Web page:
Archaeology Program: Dig for Ancient Treasures

Recently one of my colleagues in the Youth Services department, Marie Plug, and one of our pages from Support Services, Luz Mejia-Ramos, put together an amazing science program for kids--an archaeological dig! I'm sharing Marie's blog post about it and reprinting it with her permission. It was such a cool program, giving kids a chance to dig in sand to find "artifacts" like broken pieces of a clay pot, bones from a replica human skeleton, and a replica of a papyrus from Ancient Egypt. But without further ado, I'll let Marie tell you more...

Dig for Ancient Treasures: Archaeology

By Marie Plug

Twenty seven budding archaeologists participated in Pasadena Central Library's first archaeological dig. Fortunately for them our Library has a "resident" archaeologist on staff - Luz Mejia-Ramos. Luz works for the Support Services Department at Central Library but during her time off she travels the world to participate in archaeological digs.

Luz obtained a degree in Archaeology from the National School of Anthropology and History in Mexico City, and a degree in History from the National Autonomous University of Mexico. After completing her studies, she spent five years as an archaeologist for Mexico City's National School of Anthropology and History. Her past projects include the 1630-31 New Spain Fleet Archaeological Project in the Gulf of Mexico and the Manila Galleon Project, which she co-directed for a few seasons.

Luz was the perfect person to help lead our library students into the Egyptian desert to Dig for Ancient Treasures.

The Lecture.

Before we began excavating artifacts, our young crew attended a PowerPoint presentation which not only defined archaeology, but included a discussion of artifacts, archaeological tools and the importance of archaeological context.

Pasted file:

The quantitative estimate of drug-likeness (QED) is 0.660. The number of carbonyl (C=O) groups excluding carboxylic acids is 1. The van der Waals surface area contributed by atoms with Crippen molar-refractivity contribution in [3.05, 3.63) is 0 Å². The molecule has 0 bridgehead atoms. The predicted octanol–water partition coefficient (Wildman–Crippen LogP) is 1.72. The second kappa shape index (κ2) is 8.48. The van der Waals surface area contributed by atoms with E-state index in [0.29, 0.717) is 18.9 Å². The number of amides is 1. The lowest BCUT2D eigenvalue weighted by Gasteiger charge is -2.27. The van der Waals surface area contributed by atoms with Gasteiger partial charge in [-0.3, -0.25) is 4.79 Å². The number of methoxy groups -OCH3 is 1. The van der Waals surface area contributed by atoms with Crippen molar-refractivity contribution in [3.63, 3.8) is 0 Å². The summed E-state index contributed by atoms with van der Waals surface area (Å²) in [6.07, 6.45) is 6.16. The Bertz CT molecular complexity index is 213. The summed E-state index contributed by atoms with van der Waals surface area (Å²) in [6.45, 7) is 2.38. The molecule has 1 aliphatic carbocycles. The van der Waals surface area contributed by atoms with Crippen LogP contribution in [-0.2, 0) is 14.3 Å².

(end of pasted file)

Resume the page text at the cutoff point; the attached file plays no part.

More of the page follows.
The Excavation Site: A Desert in Egypt

After the lecture, it was time to move to the excavation site.

Before the dig began, Luz instructed our archaeologists on the proper methods for handling artifacts and made sure everyone understood that all "found" items must be handled with care.

She also reminded the crew that all of the artifacts would be inspected and pieced back together in the Laboratory. Luz referred to found artifacts as "clues" or "puzzle pieces" that would (when put together) reveal important information about the people who lived at or near the excavation site.

The Actual DIG in progress.

(Our makeshift "Egyptian desert" was located in kid pools on the patio right next to Central Library's Children's Wing.)

Examples of ARTIFACTS the children uncovered.

Putting the "puzzle" pieces back together in the Archaeological Laboratory.

At the close of the program each student of archaeology went home with a handout on Ancient Egyptian artifacts and a hard-earned snack!

So much fun and learning on a weekday afternoon! Thanks again to all of the children & parents who came out for the library's very first dig.

P.S. Look out for a future program on Paleontology!

If you have any questions/comments about this program, feel free to contact Marie Plug in Central Library's Youth Services Department at 626-744-4027.

Thanks again Marie Plug and Luz Mejia-Ramos for this incredible library program!  


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